This staircase, a grand entrance to the King’s State Apartments at Kensington Palace, are famous for the paintings on the walls and ceiling which depict an 18th century court looking down on those who ascend.
The work of William Kent, the staircase paintings were complete in 1724 and replaced earlier wooden panelling.
The stairs were originally constructed as part of Sir Christopher Wren’s remodelling Nottingham House into Kensington Palace for King William III and Queen Mary II. Following a fire in 1691, they were rebuilt in marble.
There are 45 people in Kent’s painting and only about a dozen have been identified. As well as members of the Yeomen of the Guard, the images depict King George I’s Polish page Ulric, his Turkish servants Mahomet and Mustapha, Peter the ‘wild boy’, a child found in the woods in Germany, and Dr John Arbuthnot, a medical doctor and satirist who tried to teach Peter to speak.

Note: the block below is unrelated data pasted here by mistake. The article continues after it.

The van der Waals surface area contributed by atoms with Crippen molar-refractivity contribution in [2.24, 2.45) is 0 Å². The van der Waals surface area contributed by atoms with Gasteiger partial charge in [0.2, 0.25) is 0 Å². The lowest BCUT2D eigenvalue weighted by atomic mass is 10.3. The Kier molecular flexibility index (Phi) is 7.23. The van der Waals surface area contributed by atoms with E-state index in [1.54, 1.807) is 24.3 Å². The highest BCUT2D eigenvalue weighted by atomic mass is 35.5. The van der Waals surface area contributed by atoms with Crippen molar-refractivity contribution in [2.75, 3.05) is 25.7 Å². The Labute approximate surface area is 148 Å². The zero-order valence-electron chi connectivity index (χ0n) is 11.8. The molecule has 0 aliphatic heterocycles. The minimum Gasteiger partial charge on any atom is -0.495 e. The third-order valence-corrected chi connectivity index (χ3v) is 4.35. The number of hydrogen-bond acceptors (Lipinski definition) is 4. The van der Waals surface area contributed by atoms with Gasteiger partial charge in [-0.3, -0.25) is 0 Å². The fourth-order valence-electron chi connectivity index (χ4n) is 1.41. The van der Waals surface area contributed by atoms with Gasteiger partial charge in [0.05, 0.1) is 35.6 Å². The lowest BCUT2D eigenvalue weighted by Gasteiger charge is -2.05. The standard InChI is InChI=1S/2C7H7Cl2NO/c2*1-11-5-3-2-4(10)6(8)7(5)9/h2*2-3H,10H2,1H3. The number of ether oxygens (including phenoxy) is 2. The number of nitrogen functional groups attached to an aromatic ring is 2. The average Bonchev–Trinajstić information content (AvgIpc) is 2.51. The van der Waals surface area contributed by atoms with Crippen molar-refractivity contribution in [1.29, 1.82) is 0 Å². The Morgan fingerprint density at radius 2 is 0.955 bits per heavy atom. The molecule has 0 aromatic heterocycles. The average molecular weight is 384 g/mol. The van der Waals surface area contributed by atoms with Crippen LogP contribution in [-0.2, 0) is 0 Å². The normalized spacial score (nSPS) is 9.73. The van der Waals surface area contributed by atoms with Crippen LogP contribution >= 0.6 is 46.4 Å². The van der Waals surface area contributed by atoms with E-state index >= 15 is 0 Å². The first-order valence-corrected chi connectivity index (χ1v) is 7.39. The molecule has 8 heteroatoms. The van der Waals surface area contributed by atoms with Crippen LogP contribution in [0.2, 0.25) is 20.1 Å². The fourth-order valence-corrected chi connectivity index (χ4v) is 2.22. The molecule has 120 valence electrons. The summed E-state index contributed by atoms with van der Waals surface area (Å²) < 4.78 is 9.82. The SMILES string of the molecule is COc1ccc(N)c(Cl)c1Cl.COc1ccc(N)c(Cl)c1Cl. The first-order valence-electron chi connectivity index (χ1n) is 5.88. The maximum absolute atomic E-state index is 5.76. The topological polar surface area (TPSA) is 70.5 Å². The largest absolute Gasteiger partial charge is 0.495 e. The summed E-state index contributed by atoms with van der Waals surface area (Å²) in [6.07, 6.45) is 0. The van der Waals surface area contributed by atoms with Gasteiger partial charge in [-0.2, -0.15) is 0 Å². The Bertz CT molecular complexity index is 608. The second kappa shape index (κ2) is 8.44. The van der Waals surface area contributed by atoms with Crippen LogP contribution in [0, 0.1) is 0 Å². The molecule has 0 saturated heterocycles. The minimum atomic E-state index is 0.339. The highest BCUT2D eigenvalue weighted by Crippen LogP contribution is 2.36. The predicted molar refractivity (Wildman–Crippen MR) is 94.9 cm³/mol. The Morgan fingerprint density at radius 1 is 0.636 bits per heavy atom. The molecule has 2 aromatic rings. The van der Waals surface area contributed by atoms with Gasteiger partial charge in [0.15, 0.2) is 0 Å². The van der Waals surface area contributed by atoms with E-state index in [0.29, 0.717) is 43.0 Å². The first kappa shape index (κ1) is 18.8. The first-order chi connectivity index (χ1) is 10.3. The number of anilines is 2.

Interestingly, Kent included a selfie on the ceiling – a depiction of himself, wearing a brown turban and carrying an artist’s palette, standing with his mistress by his side.
The trompe l’oeil (a technique which creates the optical illusion of 3D) work features architecture inspired by Rome where Kent had trained while there’s also a painted figure of Diana on the top landing which is based on an antique statue at Holkham Hall in Norfolk.
In 1734, Queen Caroline commissioned Kent to rework the stairs to the Queen’s State Apartments. His work there features a Roman-inspired scene again created as a trompe l’oeil. There is also a homage to Queen who is compared to Britannia. The staircase’s balustrade was another by Huguenot ironworker Jean Tijou.
WHERE: The Broad Walk, Kensington Gardens, Kensington (nearest tube stations are High Street Kensington or Queensway); WHEN: Daily 10am to 6pm (last admission 5pm); COST: £16 adult/£12.80 concession/£8 child (Historic Royal Palaces members free); WEBSITE: www.hrp.org.uk/KensingtonPalace.